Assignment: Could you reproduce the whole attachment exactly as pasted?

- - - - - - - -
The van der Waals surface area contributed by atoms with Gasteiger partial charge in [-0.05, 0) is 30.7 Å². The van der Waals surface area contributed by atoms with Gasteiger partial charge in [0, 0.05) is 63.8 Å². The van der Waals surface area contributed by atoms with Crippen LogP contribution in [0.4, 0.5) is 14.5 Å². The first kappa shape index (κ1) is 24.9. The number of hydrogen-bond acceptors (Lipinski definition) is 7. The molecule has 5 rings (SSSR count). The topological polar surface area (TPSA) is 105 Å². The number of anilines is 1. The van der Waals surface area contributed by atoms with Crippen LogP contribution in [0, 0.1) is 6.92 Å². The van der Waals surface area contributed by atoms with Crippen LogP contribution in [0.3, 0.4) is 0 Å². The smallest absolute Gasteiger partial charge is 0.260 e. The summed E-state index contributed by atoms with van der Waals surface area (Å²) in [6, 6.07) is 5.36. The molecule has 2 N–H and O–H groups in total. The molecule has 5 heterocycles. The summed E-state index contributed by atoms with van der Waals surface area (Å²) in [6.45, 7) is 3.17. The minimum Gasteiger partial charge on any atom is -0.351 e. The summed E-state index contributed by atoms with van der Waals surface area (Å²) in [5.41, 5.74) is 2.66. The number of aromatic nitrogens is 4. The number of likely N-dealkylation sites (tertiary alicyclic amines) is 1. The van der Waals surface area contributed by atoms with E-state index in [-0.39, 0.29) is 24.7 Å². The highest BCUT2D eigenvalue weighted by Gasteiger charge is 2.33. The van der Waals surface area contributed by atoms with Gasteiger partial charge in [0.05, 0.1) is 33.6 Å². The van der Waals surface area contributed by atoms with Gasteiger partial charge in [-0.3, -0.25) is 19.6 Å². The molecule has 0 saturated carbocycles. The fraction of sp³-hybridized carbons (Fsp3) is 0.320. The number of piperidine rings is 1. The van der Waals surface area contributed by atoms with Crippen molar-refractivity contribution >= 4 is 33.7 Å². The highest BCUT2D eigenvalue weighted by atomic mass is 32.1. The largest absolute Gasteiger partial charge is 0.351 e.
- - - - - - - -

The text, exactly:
The van der Waals surface area contributed by atoms with Gasteiger partial charge in [-0.05, 0) is 30.7 Å². The van der Waals surface area contributed by atoms with Gasteiger partial charge in [0, 0.05) is 63.8 Å². The van der Waals surface area contributed by atoms with Crippen LogP contribution in [0.4, 0.5) is 14.5 Å². The first kappa shape index (κ1) is 24.9. The number of hydrogen-bond acceptors (Lipinski definition) is 7. The molecule has 5 rings (SSSR count). The topological polar surface area (TPSA) is 105 Å². The number of anilines is 1. The van der Waals surface area contributed by atoms with Crippen LogP contribution in [0, 0.1) is 6.92 Å². The van der Waals surface area contributed by atoms with Crippen LogP contribution in [0.3, 0.4) is 0 Å². The smallest absolute Gasteiger partial charge is 0.260 e. The summed E-state index contributed by atoms with van der Waals surface area (Å²) in [6, 6.07) is 5.36. The molecule has 2 N–H and O–H groups in total. The molecule has 5 heterocycles. The summed E-state index contributed by atoms with van der Waals surface area (Å²) in [6.45, 7) is 3.17. The minimum Gasteiger partial charge on any atom is -0.351 e. The summed E-state index contributed by atoms with van der Waals surface area (Å²) in [5.41, 5.74) is 2.66. The number of aromatic nitrogens is 4. The number of likely N-dealkylation sites (tertiary alicyclic amines) is 1. The van der Waals surface area contributed by atoms with E-state index in [-0.39, 0.29) is 24.7 Å². The highest BCUT2D eigenvalue weighted by Gasteiger charge is 2.33. The van der Waals surface area contributed by atoms with Gasteiger partial charge in [0.05, 0.1) is 33.6 Å². The van der Waals surface area contributed by atoms with Gasteiger partial charge in [-0.3, -0.25) is 19.6 Å². The molecule has 0 saturated carbocycles. The fraction of sp³-hybridized carbons (Fsp3) is 0.320. The number of piperidine rings is 1. The van der Waals surface area contributed by atoms with Crippen molar-refractivity contribution >= 4 is 33.7 Å². The highest BCUT2D eigenvalue weighted by atomic mass is 32.1. The largest absolute Gasteiger partial charge is 0.351 e.